inmates in their cells, Plaintiff hangs a privacy sheet when
changing his clothing, taking a “bird bath, ” or
using the toilet. (Id. at 4-6). According to
Plaintiff, MCF-Stillwater “inmates frequently hand
[sic] things in their cells for privacy. This usually goes
unpunished” and often does not elicit comments from
guards. (Id. at 6). Plaintiff also states that the
lack of privacy at MCF-Stillwater forces him “to choose
between potential discipline and adhering to his
religion.” (Id. at 5). He understands that
hanging a privacy sheet violates MCF-Stillwater policy
against hanging such objects in cells, and he fears
retaliation for the exercise of his religious beliefs by
doing so. (Id. at 12-13.)
January and March 2016-and prior to filing this
lawsuit-Plaintiff filed several kites, one grievance, and a
subsequent grievance appeal with various Defendants in order
to address his privacy concerns and fear of retaliation.
(See id. at 7-11). In each of the aforementioned
communications, Plaintiff stated his religious beliefs
prohibit “indecent displays.” Id.
response to his grievances, Defendants offered alternatives
consistent with safety and security concerns at
MCF-Stillwater (e.g., compliance with the Prison Rape
Elimination Act “PREA”). (See, e.g.,
id. at 10) (proposing that Plaintiff use a towel to
address privacy concerns when using the toilet). In the final
disposition of Plaintiff's grievance, Defendant Reiser
dismissed the appeal. (Id. at 11.) He indicated that
Plaintiff's “religious beliefs are being
accommodated, ” citing considerations of staff and
inmate safety, noting previous suggestions to address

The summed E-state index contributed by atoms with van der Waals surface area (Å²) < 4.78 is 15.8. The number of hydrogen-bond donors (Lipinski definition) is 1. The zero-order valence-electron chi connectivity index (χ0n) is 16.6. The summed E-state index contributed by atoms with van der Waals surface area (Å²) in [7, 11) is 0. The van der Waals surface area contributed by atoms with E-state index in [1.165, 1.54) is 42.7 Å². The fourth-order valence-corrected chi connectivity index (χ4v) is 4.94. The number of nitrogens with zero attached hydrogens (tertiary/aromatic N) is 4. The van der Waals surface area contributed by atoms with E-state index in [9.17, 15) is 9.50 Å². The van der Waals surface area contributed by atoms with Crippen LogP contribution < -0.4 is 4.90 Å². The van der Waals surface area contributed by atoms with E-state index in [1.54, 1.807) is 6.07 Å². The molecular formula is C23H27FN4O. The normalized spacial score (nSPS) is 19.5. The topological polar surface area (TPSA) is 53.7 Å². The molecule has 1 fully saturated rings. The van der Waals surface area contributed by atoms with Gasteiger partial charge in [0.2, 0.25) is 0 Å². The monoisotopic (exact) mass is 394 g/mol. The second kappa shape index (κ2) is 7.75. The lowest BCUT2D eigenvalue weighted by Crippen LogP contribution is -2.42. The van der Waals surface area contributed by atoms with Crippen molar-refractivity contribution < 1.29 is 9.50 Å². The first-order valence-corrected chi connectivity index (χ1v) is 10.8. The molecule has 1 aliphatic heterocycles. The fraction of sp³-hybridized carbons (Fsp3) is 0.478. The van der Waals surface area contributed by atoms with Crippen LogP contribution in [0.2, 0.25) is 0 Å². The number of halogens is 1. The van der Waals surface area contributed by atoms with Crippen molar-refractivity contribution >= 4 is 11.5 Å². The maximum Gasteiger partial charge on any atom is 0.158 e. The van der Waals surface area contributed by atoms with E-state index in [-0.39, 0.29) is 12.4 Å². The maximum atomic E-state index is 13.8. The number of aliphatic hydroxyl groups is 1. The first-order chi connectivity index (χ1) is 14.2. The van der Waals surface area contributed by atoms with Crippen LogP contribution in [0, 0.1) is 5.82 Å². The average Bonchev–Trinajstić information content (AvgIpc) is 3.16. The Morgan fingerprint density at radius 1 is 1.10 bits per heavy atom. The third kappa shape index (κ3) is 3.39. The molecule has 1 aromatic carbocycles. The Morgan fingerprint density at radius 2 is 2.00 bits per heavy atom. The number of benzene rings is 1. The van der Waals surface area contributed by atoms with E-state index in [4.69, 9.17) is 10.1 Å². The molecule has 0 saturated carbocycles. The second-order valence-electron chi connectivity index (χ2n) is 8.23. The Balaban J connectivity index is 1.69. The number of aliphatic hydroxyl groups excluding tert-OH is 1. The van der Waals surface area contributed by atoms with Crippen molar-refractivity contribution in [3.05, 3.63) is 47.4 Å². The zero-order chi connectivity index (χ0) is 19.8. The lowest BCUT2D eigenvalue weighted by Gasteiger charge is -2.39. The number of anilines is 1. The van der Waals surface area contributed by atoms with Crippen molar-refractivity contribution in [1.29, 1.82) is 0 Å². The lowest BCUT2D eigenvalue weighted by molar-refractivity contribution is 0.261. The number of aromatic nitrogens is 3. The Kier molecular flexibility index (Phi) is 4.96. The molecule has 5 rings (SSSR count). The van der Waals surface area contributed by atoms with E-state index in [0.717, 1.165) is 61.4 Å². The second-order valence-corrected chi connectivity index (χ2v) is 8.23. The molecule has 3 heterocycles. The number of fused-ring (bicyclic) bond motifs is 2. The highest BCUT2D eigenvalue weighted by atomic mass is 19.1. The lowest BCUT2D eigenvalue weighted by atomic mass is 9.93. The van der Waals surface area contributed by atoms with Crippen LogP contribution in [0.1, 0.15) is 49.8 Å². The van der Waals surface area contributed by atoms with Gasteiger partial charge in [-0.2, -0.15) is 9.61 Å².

Plaintiff's privacy concerns, and stating that
“showers are considered single occupancy and have
curtains or doors that cover the body's
basis of the aforementioned facts, Plaintiff filed suit on
May 9, 2016, alleging violations of RLUIPA and article 1,
section 16 of the Minnesota Constitution due to
Defendants' alleged failure to accommodate his religious
beliefs. Defendants filed an answer in their official
capacities on September 19, 2016. (See Answer of
Defs. Minn. DOC, Gloria Andreachi, Bruce Julson, Steve
Hammer, Bruce Reiser, and Tom Roy) [Doc. No. 19 at 1, n.1]
(“Answer”).) Among their responses to the Complaint,
Defendants also assert various defenses. (See id. at
¶¶ 45-54.) For example, Defendants contend that
their “conduct was authorized by law, was reasonable,
and was taken in good faith” and they also claim
entitlement to qualified, official, or discretionary
immunity. (Id. ¶¶ 46-47).
filed his Motions for Injunctive Relief concurrently with the
Complaint on May 9, 2016. The Motions for Injunctive Relief
seek to enjoin Defendants from taking any disciplinary
measures against Plaintiff for observing his religious belief
in the prohibition of “indecent displays.”
(See Mot. for TRO at 3; Mot. for Expedited Relief at
2.) Munt explains that the Motion for TRO was filed as a